Melania Trump’s Parents Become Naturalized Citizens

Viktor and Amalija Knavs listen as their attorney makes a statement in New York, Thursday, Aug. 9, 2018. First Lady Melania Trump's parents have been sworn in as U.S. citizens. A lawyer for the Knavs says the Slovenian couple took the citizenship oath on Thursday in New York City. They had been living in the U.S. as permanent residents. (AP Photo/Seth Wenig)

Viktor and Amalija Knavs listen as their attorney makes a statement in New York, Thursday, Aug. 9, 2018. First Lady Melania Trump’s parents have been sworn in as U.S. citizens. A lawyer for the Knavs says the Slovenian couple took the citizenship oath on Thursday in New York City. They had been living in the U.S. as permanent residents. (AP Photo/Seth Wenig)

President Donald Trump’s in-laws are officially United States citizens, obtaining their citizenship through the sponsorship of their adult daughter, one of the very categories of family visas that the administration has sought to end. Viktor and Amalija Knavs, the parents of first lady Melania Trump, were granted citizenship Thursday, their immigration attorney, Michael Wildes, announced.

“It went well and they are very grateful and appreciative of this wonderful day for their family,” he said in a statement to CNN.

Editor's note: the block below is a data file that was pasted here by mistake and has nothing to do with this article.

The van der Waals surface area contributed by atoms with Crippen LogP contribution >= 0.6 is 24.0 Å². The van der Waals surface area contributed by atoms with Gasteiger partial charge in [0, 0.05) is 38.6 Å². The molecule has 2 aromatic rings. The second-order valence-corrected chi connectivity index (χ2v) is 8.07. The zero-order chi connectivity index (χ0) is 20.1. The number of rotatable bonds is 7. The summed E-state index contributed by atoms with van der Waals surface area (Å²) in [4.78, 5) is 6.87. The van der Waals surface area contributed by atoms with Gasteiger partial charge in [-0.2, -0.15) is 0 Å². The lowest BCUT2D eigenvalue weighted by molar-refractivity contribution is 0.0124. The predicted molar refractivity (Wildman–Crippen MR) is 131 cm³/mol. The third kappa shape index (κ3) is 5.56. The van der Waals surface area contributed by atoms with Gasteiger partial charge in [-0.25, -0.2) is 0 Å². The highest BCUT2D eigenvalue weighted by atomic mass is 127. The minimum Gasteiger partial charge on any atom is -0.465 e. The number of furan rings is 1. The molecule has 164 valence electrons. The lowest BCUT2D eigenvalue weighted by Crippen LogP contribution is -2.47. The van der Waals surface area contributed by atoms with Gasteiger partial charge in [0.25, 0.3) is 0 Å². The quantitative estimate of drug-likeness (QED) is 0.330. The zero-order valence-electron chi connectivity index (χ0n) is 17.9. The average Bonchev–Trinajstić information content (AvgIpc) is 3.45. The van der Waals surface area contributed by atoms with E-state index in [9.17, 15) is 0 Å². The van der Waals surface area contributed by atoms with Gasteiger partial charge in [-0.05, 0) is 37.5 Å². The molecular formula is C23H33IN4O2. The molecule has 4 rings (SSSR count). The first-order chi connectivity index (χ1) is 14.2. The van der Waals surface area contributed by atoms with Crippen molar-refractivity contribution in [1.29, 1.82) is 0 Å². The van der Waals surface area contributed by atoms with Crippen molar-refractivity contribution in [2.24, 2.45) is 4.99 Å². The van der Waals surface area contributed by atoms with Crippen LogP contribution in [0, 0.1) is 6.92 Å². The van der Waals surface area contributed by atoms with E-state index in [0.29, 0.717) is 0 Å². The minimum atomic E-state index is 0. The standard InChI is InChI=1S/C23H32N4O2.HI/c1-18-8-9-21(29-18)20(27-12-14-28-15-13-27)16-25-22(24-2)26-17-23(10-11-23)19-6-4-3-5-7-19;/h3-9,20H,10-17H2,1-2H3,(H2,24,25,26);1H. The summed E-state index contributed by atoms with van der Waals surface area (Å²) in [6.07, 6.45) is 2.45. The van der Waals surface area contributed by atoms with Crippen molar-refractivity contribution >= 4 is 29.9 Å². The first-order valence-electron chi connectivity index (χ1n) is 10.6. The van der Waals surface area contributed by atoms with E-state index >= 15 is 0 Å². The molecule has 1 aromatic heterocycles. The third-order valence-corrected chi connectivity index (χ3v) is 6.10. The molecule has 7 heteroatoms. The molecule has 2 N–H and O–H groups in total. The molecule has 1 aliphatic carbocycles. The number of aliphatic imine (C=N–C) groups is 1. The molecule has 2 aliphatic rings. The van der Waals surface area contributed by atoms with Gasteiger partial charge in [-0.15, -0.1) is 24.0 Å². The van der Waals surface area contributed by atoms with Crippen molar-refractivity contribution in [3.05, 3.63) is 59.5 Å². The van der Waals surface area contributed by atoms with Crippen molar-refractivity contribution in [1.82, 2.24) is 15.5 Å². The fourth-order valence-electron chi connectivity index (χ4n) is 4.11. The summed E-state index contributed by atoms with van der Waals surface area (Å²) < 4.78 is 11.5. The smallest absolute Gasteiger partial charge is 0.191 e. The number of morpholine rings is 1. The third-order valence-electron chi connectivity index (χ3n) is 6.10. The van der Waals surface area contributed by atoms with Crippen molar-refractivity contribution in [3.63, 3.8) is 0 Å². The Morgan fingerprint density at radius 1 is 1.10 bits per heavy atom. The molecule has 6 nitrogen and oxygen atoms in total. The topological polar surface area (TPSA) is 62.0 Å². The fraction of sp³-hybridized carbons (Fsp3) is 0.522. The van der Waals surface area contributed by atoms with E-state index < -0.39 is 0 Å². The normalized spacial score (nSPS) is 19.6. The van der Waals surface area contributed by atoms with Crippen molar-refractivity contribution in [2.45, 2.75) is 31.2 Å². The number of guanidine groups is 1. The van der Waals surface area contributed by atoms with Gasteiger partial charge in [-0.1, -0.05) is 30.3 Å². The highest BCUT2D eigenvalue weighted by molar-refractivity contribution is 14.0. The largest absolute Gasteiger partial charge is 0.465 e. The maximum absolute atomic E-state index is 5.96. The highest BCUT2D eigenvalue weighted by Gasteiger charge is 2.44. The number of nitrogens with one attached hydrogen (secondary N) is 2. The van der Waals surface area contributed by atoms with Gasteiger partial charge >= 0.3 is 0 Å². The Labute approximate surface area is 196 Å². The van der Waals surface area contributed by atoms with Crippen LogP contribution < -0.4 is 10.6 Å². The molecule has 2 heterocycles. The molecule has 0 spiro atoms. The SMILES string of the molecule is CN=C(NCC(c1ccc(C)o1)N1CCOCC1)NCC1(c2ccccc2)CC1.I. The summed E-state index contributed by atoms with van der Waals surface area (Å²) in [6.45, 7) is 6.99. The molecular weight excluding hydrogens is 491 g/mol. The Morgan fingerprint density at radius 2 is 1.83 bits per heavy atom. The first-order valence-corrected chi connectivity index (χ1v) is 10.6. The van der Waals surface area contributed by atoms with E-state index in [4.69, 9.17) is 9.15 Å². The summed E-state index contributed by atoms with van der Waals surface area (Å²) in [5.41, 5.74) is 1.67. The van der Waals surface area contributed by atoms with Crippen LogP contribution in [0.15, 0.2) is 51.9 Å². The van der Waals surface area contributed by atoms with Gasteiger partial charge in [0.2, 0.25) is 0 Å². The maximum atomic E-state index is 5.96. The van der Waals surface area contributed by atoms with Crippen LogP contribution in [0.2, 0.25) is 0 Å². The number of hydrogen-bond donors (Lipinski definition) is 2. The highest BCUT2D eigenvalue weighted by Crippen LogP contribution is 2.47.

Viktor and Amalija Knavs, who are from Slovenia, had been living in the United States with green cards and have been frequently spotted in Washington since their son-in-law assumed the presidency. A source with direct knowledge of Melania Trump’s parents and their immigration status told CNN that Melania Trump sponsored her parents for their green cards, a status that allowed them to live and work in the US indefinitely and paved the way for citizenship. That type of family visa is exactly one of the categories that Trump and his allies have tried to repeal, saying they are harmful to the US. The first lady’s office declined to comment.

Wildes criticized the Trump administration’s immigration policies to CNN. There are only a handful of ways that immigrants to the US can obtain green cards, and the largest share of them each year are given out based on familial connections. A smaller number go to immigrants based on their employment, and other categories include refugees and other special cases. Advocates for restricting legal immigration have pointed to the imbalance in favor of family connections as evidence of the need for reform, calling for a “merit-based” system that would choose immigrants based on need in the US.